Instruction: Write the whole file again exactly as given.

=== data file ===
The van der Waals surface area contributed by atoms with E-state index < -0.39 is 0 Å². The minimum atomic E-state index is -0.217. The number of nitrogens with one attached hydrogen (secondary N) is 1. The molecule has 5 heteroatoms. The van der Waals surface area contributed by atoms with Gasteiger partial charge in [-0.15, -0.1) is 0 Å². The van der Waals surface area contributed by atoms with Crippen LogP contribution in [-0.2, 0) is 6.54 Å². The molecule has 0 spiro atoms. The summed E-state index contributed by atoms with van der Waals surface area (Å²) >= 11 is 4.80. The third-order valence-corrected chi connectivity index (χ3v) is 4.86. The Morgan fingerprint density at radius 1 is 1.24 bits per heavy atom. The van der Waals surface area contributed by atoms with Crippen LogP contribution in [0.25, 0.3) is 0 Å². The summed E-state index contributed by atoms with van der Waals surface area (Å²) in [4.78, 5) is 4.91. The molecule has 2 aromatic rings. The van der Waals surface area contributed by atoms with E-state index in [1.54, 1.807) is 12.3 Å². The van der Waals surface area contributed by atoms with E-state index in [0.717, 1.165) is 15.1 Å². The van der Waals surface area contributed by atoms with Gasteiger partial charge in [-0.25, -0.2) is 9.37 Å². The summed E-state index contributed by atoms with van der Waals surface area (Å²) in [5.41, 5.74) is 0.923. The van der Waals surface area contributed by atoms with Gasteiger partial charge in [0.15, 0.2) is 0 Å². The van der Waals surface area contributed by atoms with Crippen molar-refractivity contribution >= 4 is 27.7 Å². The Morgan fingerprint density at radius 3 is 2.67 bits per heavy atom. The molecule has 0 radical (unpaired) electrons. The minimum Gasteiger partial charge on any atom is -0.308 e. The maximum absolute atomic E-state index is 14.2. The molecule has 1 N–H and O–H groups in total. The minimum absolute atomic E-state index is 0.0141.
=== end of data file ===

The van der Waals surface area contributed by atoms with E-state index < -0.39 is 0 Å². The minimum atomic E-state index is -0.217. The number of nitrogens with one attached hydrogen (secondary N) is 1. The molecule has 5 heteroatoms. The van der Waals surface area contributed by atoms with Gasteiger partial charge in [-0.15, -0.1) is 0 Å². The van der Waals surface area contributed by atoms with Crippen LogP contribution in [-0.2, 0) is 6.54 Å². The molecule has 0 spiro atoms. The summed E-state index contributed by atoms with van der Waals surface area (Å²) >= 11 is 4.80. The third-order valence-corrected chi connectivity index (χ3v) is 4.86. The Morgan fingerprint density at radius 1 is 1.24 bits per heavy atom. The van der Waals surface area contributed by atoms with Crippen LogP contribution in [0.25, 0.3) is 0 Å². The summed E-state index contributed by atoms with van der Waals surface area (Å²) in [4.78, 5) is 4.91. The molecule has 2 aromatic rings. The van der Waals surface area contributed by atoms with E-state index in [1.54, 1.807) is 12.3 Å². The van der Waals surface area contributed by atoms with E-state index in [0.717, 1.165) is 15.1 Å². The van der Waals surface area contributed by atoms with Gasteiger partial charge in [-0.25, -0.2) is 9.37 Å². The summed E-state index contributed by atoms with van der Waals surface area (Å²) in [5.41, 5.74) is 0.923. The van der Waals surface area contributed by atoms with Gasteiger partial charge in [0.15, 0.2) is 0 Å². The van der Waals surface area contributed by atoms with Crippen molar-refractivity contribution >= 4 is 27.7 Å². The Morgan fingerprint density at radius 3 is 2.67 bits per heavy atom. The molecule has 0 radical (unpaired) electrons. The minimum Gasteiger partial charge on any atom is -0.308 e. The maximum absolute atomic E-state index is 14.2. The molecule has 1 N–H and O–H groups in total. The minimum absolute atomic E-state index is 0.0141.